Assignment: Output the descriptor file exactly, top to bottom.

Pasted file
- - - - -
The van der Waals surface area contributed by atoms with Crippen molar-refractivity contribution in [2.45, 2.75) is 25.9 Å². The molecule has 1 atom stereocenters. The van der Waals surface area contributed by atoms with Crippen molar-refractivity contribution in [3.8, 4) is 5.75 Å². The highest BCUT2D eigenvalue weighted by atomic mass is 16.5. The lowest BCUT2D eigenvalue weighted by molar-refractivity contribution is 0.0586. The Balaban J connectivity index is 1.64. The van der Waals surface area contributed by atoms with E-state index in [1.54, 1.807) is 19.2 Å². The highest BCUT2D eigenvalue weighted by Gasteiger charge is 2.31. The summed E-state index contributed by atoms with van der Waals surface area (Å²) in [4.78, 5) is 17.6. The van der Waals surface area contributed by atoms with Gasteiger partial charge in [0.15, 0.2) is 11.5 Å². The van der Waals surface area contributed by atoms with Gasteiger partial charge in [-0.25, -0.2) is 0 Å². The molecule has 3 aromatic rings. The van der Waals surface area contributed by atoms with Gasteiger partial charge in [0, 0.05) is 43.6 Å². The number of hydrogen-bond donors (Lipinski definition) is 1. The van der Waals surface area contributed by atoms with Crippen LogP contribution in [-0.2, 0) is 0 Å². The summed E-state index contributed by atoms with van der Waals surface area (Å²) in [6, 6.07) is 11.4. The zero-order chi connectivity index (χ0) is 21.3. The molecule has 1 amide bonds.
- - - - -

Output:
The van der Waals surface area contributed by atoms with Crippen molar-refractivity contribution in [2.45, 2.75) is 25.9 Å². The molecule has 1 atom stereocenters. The van der Waals surface area contributed by atoms with Crippen molar-refractivity contribution in [3.8, 4) is 5.75 Å². The highest BCUT2D eigenvalue weighted by atomic mass is 16.5. The lowest BCUT2D eigenvalue weighted by molar-refractivity contribution is 0.0586. The Balaban J connectivity index is 1.64. The van der Waals surface area contributed by atoms with E-state index in [1.54, 1.807) is 19.2 Å². The highest BCUT2D eigenvalue weighted by Gasteiger charge is 2.31. The summed E-state index contributed by atoms with van der Waals surface area (Å²) in [4.78, 5) is 17.6. The van der Waals surface area contributed by atoms with Gasteiger partial charge in [0.15, 0.2) is 11.5 Å². The van der Waals surface area contributed by atoms with Gasteiger partial charge in [-0.25, -0.2) is 0 Å². The molecule has 3 aromatic rings. The van der Waals surface area contributed by atoms with Gasteiger partial charge in [0, 0.05) is 43.6 Å². The number of hydrogen-bond donors (Lipinski definition) is 1. The van der Waals surface area contributed by atoms with Crippen LogP contribution in [-0.2, 0) is 0 Å². The summed E-state index contributed by atoms with van der Waals surface area (Å²) in [6, 6.07) is 11.4. The zero-order chi connectivity index (χ0) is 21.3. The molecule has 1 amide bonds.